Zoo InternQuest is a seven-week career exploration program for San Diego County high school juniors and seniors. Students have the unique opportunity to meet professionals working for the San Diego Zoo, Safari Park, and Institute for Conservation Research, learn about jobs, and then blog about their experience online. Follow their adventures here on the Zoo’s website!
The great apes—humanity’s closest cousins. They are remarkably—and sometimes unnervingly—intelligent. So how do you go from earning a degree in business management to training bonobos? Lead Keeper Kim Livingstone could tell you!
We met Ms. Livingstone in Scripps Aviary near the Monkey Trail in the San Diego Zoo. Her first job at the San Diego Zoo was working with the birds, so the aviary is like her “home in the Zoo.” However, her experience in training animals in a previous job opened the door to do training with the bonobos, and the rest (as they say) is history.
Ms. Livingstone took a winding path to get to where she is today. She knew from a very young age that she wanted to work with wildlife. She chose to pursue degree in Business Management since there is always an economic aspect to working with wildlife. After all, saving animals takes money and people, and they have to come from somewhere. She began her animal work experience at an animal quarantine facility in Miami before arriving at the San Diego Zoo.
At first glance, bonobos might seem similar to chimpanzees, and they are! They are in the same genus (as closely related as they can be without being the same species) and they used to be called “pygmy chimpanzees.” However, bonobos are mostly vegetarians, while chimps do sometimes eat meat. Also, the females run bonobo society. Every male’s status is determined solely by the status of his mother.
When I look at the way this bonobo is standing in this photo, I feel like it’s a little eerie how humanlike they are. Bonobos form social bonds very similar to humans; including unique relationships with their keepers, and can understand a few words, especially their names.
Bonobos are excellent climbers, and their exhibit is full of these climbing structures. A few minutes after I took this photo, a higher-ranking bonobo ran over and took over the structure. She then hung around, showing off, until we left.
Ms. Livingstone and this female orangutan (Karen) have a special bond. Karen was born with some health issues and was raised by humans as a baby. Like many humans, she needed open heart surgery, successfully recovered and was eventually able to rejoin the other orangutans in their Zoo home.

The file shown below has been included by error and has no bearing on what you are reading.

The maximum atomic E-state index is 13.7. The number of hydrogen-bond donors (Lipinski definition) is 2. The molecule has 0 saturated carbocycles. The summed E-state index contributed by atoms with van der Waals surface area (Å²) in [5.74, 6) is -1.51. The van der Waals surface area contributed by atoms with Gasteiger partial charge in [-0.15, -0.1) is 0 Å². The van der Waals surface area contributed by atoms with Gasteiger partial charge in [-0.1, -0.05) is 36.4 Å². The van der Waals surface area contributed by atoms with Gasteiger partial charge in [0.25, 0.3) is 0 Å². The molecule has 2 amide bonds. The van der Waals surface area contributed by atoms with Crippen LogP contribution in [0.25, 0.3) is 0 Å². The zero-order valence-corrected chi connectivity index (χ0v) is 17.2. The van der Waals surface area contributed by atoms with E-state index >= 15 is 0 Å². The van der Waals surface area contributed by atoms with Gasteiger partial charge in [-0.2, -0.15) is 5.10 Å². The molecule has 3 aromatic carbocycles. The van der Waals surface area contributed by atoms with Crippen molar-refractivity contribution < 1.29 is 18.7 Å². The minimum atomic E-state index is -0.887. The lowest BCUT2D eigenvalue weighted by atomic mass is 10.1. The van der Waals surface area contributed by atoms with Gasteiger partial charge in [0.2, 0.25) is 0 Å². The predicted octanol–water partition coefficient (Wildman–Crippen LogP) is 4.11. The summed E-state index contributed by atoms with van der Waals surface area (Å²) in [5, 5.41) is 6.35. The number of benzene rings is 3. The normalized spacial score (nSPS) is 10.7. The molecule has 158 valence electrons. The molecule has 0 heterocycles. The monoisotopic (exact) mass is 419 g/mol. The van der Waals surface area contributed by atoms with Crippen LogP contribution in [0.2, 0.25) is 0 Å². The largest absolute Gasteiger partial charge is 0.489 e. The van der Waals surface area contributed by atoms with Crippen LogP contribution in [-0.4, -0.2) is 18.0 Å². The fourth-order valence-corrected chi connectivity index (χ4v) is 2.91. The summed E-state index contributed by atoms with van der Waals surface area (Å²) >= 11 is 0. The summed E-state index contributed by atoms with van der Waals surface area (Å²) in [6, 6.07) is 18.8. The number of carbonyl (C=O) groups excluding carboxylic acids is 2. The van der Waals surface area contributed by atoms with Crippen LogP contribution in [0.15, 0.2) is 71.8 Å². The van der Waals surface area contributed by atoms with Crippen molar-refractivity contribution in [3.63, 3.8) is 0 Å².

Janie is 52, which is quite old for an orangutan. Janie originally lived with a family in Europe—and a few other apes—until she came to the San Diego Zoo. Janie was once known to eat meals at table and wear human clothes, which is vastly different from the more natural lifestyle she has at the Zoo!
Orangutan males are solitary, preferring to live alone or in very small groups. Like many animals, the females and males don’t have much contact with each other except for breeding. However, the orangutans at the Zoo seem to enjoy hamming it up for the crowds.
Humans and great apes may share more than just a common ancestor—we can share germs as well! Apes can catch most human diseases, from colds to the HIV virus, so a lot of protection and safety are taken into consideration. Keepers even wear long sleeves, gloves, and masks to make sure germs are not passed between humans and the primates they are caring for.
Last stop was the gorilla rooftop, which made for great viewing. They usually live in two types of groups: a group of females with their young, dominated by one adult male, or a group of bachelor males. The group (known as a troop) we saw was the latter. This handsome fellow is a silverback, a mature adult male. I wish I could call him a muscular monkey, but alas, he is a tailless ape with a more humanlike brain. I suppose that’s why all of these marvelous creatures are fascinating.
Sabrina, Photography Team
Week Three, Winter Session 2014